US 2330590 A
Description (OCR text may contain errors)
Sept. 28, 1943. sc 2,330,590
DUST mon CORE Filed May 18, 1 946 May/refit Cm, tomprllfl'ay Ivdered/ran, panderedd/l'can 'md lho'ulaflhq wafer/4A Patented Sept. 28, 1943 DUST IRON CORE- Kurt Kaschke, Berlln-Neukolln, Germany; vested in the Alien Property Custodian Application May 18, 1940, Serial No. 336,018 In Germany May 19, 1939 2 Claims.
This invention relates to a dust iron. core of the type used in particular for high frequency, for instance, of the order of 100 kcs. and especially for frequencies beyond 200 kcs.
Such dust iron cores mostly consist of a ferromagnetic powder, for instance, iron powder, especially carbonyl iron powder and the like, of a particle size of 0.01 mm. and less, and a binder. In many instances, the magnetic particles are surrounded by a solid insulating skin. It is an important object of the present invention to provide a dust iron core, of the type referred to, in which only a certain percentage of the solid powder contained in the core consists of ferromagnetic material, the balance being nonmagnetic material.
Another object of the invention is to provide means for regulating the permeability and losses of the core material and to vary the composition of the magnetic powder which is being used, in accordance with the specified permeability and losses.
Still another object of the invention is to pro-' vide a non-magnetic solid admixture increasing the mechanical strength of the core and its accuracy regarding dimensions and ensuring low wear of the pressing tools.
In the drawing, a core is shown in elevation which may be made in accordance with the invention. The particular core shown in the drawing is a so-called plug core of the screw type, having a screw thread on its surface and operating slots at both ends. Cores of this type are advantageously used for tuning coils in radio receivers, since they permit accurate adjustment of the coil inductance by screwing them more or less into the coil.
With the above mentioned objects in view. I- use silicon powder as an admixture of filling powder in the core, in addition to the iron or other magnetic powder and the binder. Of course, silicon is an electric conductor and, therefore, it might be expected that the eddy current losses are increased by the admixture of silicon powder, compared to the conventional use of nonconductive powder, such as quartz powder and the like. I have found, however, that the silicon powder, if sufficiently comminuted, does not cause any additional losses compared to non-conductive powders. While it is not intended to oiIer a deflnite theoretical explanation for this fact, it may be that owing to the small size of the individual particles and the relatively high specific resistance of silicon, the loss currents formed in each particle are so small as to be negligible compared to the iron losses.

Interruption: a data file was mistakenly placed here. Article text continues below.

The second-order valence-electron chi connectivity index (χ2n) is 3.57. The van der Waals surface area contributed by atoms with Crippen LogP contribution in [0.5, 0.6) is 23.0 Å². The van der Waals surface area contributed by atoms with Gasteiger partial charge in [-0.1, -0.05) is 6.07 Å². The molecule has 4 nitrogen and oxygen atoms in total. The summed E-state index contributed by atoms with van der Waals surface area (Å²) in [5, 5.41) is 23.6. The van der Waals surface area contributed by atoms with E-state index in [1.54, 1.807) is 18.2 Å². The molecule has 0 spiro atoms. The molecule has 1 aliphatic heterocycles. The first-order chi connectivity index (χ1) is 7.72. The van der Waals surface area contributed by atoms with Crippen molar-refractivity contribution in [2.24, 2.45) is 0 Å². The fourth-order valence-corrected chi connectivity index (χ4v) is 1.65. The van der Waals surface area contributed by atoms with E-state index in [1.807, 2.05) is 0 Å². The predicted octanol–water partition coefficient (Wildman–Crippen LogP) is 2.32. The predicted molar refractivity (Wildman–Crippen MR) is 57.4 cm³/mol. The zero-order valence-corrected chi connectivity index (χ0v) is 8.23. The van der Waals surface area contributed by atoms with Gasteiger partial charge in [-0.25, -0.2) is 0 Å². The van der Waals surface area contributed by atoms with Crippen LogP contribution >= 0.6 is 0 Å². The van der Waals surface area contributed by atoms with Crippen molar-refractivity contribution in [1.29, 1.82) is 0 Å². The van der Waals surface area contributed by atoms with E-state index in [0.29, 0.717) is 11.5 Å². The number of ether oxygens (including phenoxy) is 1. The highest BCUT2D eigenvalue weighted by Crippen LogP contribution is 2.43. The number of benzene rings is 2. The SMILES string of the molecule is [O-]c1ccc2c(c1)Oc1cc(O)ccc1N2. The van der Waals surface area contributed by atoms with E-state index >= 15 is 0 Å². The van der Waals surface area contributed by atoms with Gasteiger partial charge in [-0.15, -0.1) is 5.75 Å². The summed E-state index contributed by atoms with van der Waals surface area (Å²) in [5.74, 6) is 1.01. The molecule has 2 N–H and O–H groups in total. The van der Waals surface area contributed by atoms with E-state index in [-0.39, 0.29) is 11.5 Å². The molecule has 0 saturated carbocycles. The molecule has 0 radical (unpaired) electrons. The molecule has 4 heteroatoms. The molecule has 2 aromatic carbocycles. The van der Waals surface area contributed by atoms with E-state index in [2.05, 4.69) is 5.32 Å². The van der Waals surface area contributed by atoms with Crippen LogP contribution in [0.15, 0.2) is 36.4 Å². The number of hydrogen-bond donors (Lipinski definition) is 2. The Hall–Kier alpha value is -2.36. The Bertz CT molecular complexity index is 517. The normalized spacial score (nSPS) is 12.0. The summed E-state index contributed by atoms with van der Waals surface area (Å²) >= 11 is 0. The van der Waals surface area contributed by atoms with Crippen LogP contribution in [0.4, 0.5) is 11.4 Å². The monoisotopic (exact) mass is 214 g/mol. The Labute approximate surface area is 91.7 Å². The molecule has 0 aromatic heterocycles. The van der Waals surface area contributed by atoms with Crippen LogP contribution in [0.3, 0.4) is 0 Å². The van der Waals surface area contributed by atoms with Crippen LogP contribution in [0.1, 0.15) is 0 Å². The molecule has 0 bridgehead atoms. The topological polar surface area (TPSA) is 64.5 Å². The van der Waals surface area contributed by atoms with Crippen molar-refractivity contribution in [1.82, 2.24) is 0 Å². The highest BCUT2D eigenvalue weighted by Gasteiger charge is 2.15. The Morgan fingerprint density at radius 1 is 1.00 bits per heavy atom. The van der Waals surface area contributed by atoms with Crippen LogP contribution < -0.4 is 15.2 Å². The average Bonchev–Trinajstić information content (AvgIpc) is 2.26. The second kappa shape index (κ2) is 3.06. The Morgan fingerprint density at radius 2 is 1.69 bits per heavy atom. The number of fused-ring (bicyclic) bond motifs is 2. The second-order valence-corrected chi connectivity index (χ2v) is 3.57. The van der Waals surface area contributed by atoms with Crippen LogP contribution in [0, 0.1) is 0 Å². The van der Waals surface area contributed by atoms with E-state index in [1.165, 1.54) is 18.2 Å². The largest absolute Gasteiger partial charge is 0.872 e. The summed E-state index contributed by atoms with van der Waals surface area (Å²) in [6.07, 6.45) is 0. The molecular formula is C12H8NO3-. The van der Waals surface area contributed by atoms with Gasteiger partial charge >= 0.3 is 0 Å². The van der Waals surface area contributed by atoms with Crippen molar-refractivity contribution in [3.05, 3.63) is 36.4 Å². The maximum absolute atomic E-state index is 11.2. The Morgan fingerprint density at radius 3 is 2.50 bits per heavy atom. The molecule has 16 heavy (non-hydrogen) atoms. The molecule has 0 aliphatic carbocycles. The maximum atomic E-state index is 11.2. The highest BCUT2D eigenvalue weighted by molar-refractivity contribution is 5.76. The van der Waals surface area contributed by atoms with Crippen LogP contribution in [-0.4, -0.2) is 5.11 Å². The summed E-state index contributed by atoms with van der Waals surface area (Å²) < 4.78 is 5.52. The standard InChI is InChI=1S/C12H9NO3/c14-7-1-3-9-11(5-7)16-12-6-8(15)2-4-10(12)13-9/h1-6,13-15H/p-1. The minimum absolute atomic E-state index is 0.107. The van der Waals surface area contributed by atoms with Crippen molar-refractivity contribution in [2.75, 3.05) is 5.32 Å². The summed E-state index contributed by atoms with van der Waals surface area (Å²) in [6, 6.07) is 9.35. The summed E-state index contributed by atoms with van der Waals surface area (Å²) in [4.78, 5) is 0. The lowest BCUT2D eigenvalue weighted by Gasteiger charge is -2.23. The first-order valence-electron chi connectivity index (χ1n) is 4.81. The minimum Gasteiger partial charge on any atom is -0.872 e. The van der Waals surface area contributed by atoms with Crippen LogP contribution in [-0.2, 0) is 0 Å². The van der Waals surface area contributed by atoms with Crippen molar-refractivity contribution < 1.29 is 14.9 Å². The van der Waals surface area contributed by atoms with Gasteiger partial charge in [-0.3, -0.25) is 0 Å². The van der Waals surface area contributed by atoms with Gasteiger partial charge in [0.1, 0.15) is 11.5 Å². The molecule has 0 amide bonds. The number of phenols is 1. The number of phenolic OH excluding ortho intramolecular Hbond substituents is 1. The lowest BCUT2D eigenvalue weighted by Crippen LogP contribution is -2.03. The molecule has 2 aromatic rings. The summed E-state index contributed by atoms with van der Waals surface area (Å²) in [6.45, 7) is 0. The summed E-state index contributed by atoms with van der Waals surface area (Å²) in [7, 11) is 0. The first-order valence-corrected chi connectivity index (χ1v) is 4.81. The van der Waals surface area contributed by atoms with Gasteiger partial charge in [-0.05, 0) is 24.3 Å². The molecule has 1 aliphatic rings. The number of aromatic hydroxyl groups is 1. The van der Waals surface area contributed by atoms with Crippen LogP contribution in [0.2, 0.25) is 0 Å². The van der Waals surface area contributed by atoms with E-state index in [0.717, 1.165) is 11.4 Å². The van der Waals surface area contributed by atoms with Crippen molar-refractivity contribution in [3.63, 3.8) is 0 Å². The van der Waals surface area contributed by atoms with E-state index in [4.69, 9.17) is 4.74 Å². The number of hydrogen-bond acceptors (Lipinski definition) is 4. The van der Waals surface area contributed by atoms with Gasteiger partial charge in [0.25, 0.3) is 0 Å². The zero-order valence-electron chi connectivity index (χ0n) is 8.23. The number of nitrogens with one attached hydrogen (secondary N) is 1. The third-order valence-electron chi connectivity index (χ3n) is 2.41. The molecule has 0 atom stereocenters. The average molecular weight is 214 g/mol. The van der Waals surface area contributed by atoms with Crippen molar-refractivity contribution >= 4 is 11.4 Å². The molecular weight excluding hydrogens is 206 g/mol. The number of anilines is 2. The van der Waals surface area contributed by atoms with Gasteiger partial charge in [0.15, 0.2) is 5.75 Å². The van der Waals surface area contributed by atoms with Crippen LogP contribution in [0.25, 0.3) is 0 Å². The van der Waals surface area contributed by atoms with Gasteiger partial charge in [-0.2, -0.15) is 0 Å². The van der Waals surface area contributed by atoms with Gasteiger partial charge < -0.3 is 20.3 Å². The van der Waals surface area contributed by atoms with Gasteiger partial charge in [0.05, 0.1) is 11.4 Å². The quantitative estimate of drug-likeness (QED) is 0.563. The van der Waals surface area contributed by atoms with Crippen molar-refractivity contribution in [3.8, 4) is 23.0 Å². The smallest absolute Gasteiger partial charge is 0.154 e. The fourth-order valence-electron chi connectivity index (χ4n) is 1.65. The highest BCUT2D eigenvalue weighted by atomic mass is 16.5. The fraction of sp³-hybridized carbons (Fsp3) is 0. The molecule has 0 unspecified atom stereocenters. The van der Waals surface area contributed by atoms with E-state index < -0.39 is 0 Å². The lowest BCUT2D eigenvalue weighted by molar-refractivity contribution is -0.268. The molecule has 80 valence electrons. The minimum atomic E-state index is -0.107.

Advantageously, the silicon powder is ground to a similar size as the magnetic particles, 1. e., to a diameter of a few microns. The amount of silicon powder admixed to the magnetic powder depends on the specified permeability and loss data and may range from a few percent up to 80% weight of the core. The great advantage of this filling material compared to the conventional filling powders resides in the fact that the cores become extremely hard and solid andthat resilient action of the filler which, for instance. may occur with quartz powder and would cause subsequent changes of dimensions and electrical data after the pressing operation, and low mechanical strength, is absolutely eliminated. The cores are very hard, strong and true to specified dimensions.
Example In order to make a screw type plug core for short wave coils, 50% by weight of carbonyl iron powder is mixed with 50% of silicon powder of substantially the same particle size. ,It is not necessary for the silicon powder to be absolutely pure (for instance, 98% silicon, 2% iron). Now, a varnish consisting of the condensation products of phenol and formaldehyde is admixed as a binder and the moist powder thus obtained is compressed in a cold or thermoplastic state to the cores of the required shape. It is also contemplated that the compression may be carried out in two steps, comprising an initial cold pressing and a subsequent pressing under heat, followed by a hardening step in 'a suitable furnace.
1. A high-frequency ferromagnetic core consisting of a pressure-formed body consisting essentially of discrete particles of ferromagnetic powder and .of silicon powder in substantially equal amounts by weight, said particles being held together solely by means of a therm'o-setsubstantially the same particle size and being' held together solely by means of a thermo-setting insulating binder.
KURT KASC HKE.